The actual filming style of The House of the Devil is really something to behold. The influences drawn from classic horror and suspense filmmakers of the time—such as Roman Polanski or John Carpenter—are very evident and are, in fact, welcomed with open arms. Modern horror is populated by directors who want to pay homage to their predecessors, but very few do a good enough job of bringing the spirit of these older films back to the silver screen. Instead of relying on modern conventional filming techniques, West gets back to the way it used to be done, and while this may annoy those who have grown used to crisp picture and stunning sound quality, most of us aren’t looking for the horror equivalent of a Michael Bay film. For example, West opted to make the entire film using a 16mm camera, as opposed to using the current standard of digital filming with additional effects added post-production. If one was to simultaneously play The House of the Devil alongside any one of the countless low-budget horror films of the early 1980s, almost no one would be able to tell the difference in when the two were made. The cinematography also fits seamlessly with its predecessors, with an abundance of lingering shots and extremely slow zoom-ins, as West casts away the current industry standards of fast-paced, “what the hell just happened?” shots that make it seem like the filmmakers drew inspiration from a strobe light. Instead, The House of the Devil relies on building the tension through plot devices and camera work that dwells on a shot so long that the audience feels like they may see too much.

Overall, The House of the Devil is well worth the time of any horror-movie buff interested in finding something new to rekindle the golden age of Hollywood scares. With few to no flaws in its design, few people will be disappointed in the current apex of Ti West’s career. No matter what subgenre of the horror industry you love, there is something that you can get from this movie, be it gore, suspense, or the disturbing nature of the film’s climax. Most any serious fan of the genre would agree that films like these far surpass the never-ending barrage of mind-numbing trite that audiences are inundated with these days. While it may not have all of the bells and whistles that audiences have grown accustomed to over the past decade, this film brings horror back to a time when scares were simply better than they are now.


Matt Oakley is a journalist and investigator of the unexplained.  He has written articles for the Politomatic & Culture of Spirits Blogs, as well as Intrepid Magazine, and made appearances on several radio programs.  Oakley currently writes, and is a radio personality for and its sister radio show and podcast The Gralien Report.


V/H/S (2012)

I will move on to other sections of the horror genre, yet here I am with yet another anthology. This time I’m going a bit more current. Some of you may have heard some buzz about this one. It just hit a very select 15 theaters on Friday and its called V/H/S. It’s received some high praise from critics, which is very unusual for a “found footage” film. It has been available On-Demand since the beginning of September, so I decided to see what all the fuss was about. Needless to say I was skeptical, what with the recent market flood of horror films shot by any Joe Schmo with an HD camera. A quick glance at the Netflix streaming horror section will turn your stomach, in a bad way. This sub-genre of horror has blown up worldwide in the past 5 years. A big reason why is money. The budget of these kinds of films are microscopic when compared to a summer blockbuster. Take Paranormal Activity for example. That film had an estimated budget of $15,000, yet went on to gross nearly $200 MILLION worldwide. That’s an astronomical return on investment that any film studio will take to the bank. While this is an extreme case, even a modest hit in theaters is worth the studio’s effort to promote. Let me assure you that V/H/S is not just a part of the market flood. This film stands out from the other imitators and will actually scare you, or at least give you a good case of the heeby-jeebies.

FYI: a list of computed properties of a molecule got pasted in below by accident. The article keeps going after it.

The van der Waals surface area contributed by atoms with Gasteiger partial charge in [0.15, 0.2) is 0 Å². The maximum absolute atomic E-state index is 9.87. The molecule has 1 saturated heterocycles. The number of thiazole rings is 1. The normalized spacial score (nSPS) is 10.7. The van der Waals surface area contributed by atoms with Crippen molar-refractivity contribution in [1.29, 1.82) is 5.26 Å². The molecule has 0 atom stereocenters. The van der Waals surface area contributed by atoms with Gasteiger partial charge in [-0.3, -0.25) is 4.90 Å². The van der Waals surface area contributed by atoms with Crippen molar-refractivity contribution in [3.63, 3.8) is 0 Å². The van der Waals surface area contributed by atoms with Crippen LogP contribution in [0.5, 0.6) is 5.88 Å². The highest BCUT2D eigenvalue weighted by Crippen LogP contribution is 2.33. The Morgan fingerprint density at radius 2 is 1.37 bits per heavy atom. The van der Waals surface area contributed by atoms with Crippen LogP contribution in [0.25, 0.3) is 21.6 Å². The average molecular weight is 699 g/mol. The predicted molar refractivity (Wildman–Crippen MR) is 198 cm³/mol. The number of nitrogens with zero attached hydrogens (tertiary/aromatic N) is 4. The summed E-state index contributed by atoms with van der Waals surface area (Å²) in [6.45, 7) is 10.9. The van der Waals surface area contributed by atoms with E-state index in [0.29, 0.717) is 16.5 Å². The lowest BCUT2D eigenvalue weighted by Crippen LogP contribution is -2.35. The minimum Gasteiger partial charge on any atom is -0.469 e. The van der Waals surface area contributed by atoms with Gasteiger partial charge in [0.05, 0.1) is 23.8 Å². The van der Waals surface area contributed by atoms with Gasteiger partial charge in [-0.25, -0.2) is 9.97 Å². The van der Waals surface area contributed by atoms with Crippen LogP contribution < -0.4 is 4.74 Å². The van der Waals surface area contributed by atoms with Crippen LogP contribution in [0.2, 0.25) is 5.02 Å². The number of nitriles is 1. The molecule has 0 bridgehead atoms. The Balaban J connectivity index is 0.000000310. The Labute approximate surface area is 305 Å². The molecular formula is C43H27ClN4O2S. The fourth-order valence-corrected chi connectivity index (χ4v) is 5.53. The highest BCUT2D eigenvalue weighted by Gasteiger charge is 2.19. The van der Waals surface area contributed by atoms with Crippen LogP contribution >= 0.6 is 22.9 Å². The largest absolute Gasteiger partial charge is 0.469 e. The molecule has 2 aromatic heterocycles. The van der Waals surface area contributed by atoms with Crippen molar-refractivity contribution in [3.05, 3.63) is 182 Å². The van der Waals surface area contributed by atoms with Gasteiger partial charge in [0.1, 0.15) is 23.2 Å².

We open on a group of guys riding around in a car. Just on patrol looking for innocent girls to run up to, grab, flip their shirts up for the camera and sell the tape. It’s some sort of black market deal they’ve been doing for a while. One of their friends says that they can make 20 times that in one night of work. All they have to do is find and steal one particular tape out of this house. Sounds easy, and really shady but they all go along with it anyway. During their search of the house they come across a body of an old man in a recliner in front of a wall of TVs and VCRs, the floor scattered with unmarked VHS tapes. The searching of the tapes makes up the rest of the film as we the viewers see the same thing the thieves are watching. The “editing” of this section of the film is unique since the entire time we are on the main story, we are essentially watching a VHS tape. Piecing together scenes from where people recorded over the tape’s prior video seems disjointed and sloppy, but I think it only adds to the found footage feel of the film. It’s too bad VHS is virtually an obsolete platform, otherwise you could have some fun making copies of this film to blank tapes and handing them out.

Each of the short films has a gimmick of some kind. Contrary to what I expected, not all of this is originally filmed on VHS but for the sake of the main plot, all of the video was transferred to VHS format. The first segment “Amateur Night”,which was filmed entirely with hidden camera glasses. “Second Honeymoon”, by up and coming horror director Ti West, as well as “Tuesday The 17th” were both shot in POV on standard HD hand held cameras. “The Strange Thing That Happened To Emily” is entirely Skype video chat. Finally “10/31/98” is filmed with a camera hidden inside a Halloween costume. With different directors on each of these segments, the film stays fresh. This is where an anthology format helps tremendously. Stretching these POV plots out to 90+ minutes can be a huge mistake, and taking any of these individual stories that far would have surely ruined them.